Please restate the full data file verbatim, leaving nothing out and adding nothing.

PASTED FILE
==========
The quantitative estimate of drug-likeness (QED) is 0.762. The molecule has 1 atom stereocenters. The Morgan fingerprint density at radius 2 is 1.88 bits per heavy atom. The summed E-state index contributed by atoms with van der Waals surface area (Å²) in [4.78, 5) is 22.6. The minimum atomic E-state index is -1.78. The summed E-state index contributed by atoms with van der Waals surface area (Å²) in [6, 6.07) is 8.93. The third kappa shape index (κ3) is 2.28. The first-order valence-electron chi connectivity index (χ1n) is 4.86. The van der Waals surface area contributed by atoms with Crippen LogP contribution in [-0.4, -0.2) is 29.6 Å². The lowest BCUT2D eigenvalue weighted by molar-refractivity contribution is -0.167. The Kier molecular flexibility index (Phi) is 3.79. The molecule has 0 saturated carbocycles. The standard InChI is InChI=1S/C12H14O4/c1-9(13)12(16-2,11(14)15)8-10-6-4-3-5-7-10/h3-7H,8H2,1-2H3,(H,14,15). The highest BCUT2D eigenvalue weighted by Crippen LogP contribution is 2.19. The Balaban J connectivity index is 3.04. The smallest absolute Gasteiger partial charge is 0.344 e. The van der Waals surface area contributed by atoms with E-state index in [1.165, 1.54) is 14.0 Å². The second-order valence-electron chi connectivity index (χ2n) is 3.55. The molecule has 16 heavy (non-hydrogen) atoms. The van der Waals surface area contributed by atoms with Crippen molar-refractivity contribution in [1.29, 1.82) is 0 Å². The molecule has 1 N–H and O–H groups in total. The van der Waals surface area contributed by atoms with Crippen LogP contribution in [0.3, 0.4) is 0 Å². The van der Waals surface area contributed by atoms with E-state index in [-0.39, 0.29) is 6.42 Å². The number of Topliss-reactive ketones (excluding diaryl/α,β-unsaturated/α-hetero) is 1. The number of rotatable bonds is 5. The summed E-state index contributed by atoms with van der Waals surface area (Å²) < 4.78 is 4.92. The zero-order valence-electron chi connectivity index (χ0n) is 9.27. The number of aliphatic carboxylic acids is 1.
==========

The quantitative estimate of drug-likeness (QED) is 0.762. The molecule has 1 atom stereocenters. The Morgan fingerprint density at radius 2 is 1.88 bits per heavy atom. The summed E-state index contributed by atoms with van der Waals surface area (Å²) in [4.78, 5) is 22.6. The minimum atomic E-state index is -1.78. The summed E-state index contributed by atoms with van der Waals surface area (Å²) in [6, 6.07) is 8.93. The third kappa shape index (κ3) is 2.28. The first-order valence-electron chi connectivity index (χ1n) is 4.86. The van der Waals surface area contributed by atoms with Crippen LogP contribution in [-0.4, -0.2) is 29.6 Å². The lowest BCUT2D eigenvalue weighted by molar-refractivity contribution is -0.167. The Kier molecular flexibility index (Phi) is 3.79. The molecule has 0 saturated carbocycles. The standard InChI is InChI=1S/C12H14O4/c1-9(13)12(16-2,11(14)15)8-10-6-4-3-5-7-10/h3-7H,8H2,1-2H3,(H,14,15). The highest BCUT2D eigenvalue weighted by Crippen LogP contribution is 2.19. The Balaban J connectivity index is 3.04. The smallest absolute Gasteiger partial charge is 0.344 e. The van der Waals surface area contributed by atoms with E-state index in [1.165, 1.54) is 14.0 Å². The second-order valence-electron chi connectivity index (χ2n) is 3.55. The molecule has 16 heavy (non-hydrogen) atoms. The van der Waals surface area contributed by atoms with Crippen molar-refractivity contribution in [1.29, 1.82) is 0 Å². The molecule has 1 N–H and O–H groups in total. The van der Waals surface area contributed by atoms with Crippen LogP contribution in [0.3, 0.4) is 0 Å². The van der Waals surface area contributed by atoms with E-state index in [-0.39, 0.29) is 6.42 Å². The number of Topliss-reactive ketones (excluding diaryl/α,β-unsaturated/α-hetero) is 1. The number of rotatable bonds is 5. The summed E-state index contributed by atoms with van der Waals surface area (Å²) < 4.78 is 4.92. The zero-order valence-electron chi connectivity index (χ0n) is 9.27. The number of aliphatic carboxylic acids is 1.